26 October 2010
Amphibious tourist buses ancient and modern
Brian Micklethwait

It’s good to be back.  I don’t really want to be muggins for Transport Blog, the one who is still posting when every one else is taking a holiday, but now that others are back posting, I am delighted to join in.  This first posting, i.e. this time around, is really just me checking that I still know how to do it.

And checking out also that I can still stick up pictures.  So, let’s see about that:

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That’s one of my favourite items of London Transport, namely one of the fleet of yellow amphibious buses, for taking tourists both along streets and along the river.  They are named, as you can see, after Shakespearian heroines.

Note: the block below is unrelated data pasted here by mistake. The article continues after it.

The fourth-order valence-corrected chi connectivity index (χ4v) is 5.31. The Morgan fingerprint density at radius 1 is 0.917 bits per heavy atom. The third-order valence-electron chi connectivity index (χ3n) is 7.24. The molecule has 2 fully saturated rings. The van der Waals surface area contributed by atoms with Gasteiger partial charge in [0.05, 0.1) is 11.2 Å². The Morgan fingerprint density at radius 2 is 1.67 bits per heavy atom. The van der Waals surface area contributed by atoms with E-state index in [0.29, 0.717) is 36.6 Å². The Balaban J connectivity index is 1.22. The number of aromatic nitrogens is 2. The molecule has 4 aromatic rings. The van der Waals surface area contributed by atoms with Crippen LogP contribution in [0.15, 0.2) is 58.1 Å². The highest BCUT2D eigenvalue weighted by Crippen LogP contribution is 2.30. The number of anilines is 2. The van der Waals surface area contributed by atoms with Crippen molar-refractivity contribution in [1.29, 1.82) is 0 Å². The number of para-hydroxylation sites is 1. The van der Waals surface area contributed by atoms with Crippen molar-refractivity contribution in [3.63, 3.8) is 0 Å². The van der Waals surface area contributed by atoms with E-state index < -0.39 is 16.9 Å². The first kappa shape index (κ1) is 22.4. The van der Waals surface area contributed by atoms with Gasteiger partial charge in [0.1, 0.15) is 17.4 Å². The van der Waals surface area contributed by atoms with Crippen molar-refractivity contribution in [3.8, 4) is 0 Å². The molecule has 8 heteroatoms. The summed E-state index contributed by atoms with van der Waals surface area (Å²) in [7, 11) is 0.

While googling for further info about these yellow ladies, I came across this blog posting, which reveals that a brand new design for a yellow amphibious bus has now been contrived:

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This I did not know, until now.  Blog and learn.  This started out as a posting called nothing more than: “Good to be back”.  But it has turned into a real blog posting and now has a real title, about something.

I find myself pondering the economics of tourist vehicles, as opposed to regular A-to-B transport type vehicles.  I can’t believe that it would ever make sense to put commuters in a thing like this.  Commuters resent paying an extra few pence per journey, because, day after day after working day, that still adds up to a fortune, and because any fun would soon fade.  But tourists are happy to pay an extra few quid for the fun of travelling in a bus that can swim.  Just the once.

Which, come to think of it, makes tourism a massively important thing, transport-wise.  Tourists will pay for vehicles to take their first rather faltering and expensive steps, vehicles which may not have much of a present, as serious contributions to transport, but which may just have one hell of a future.

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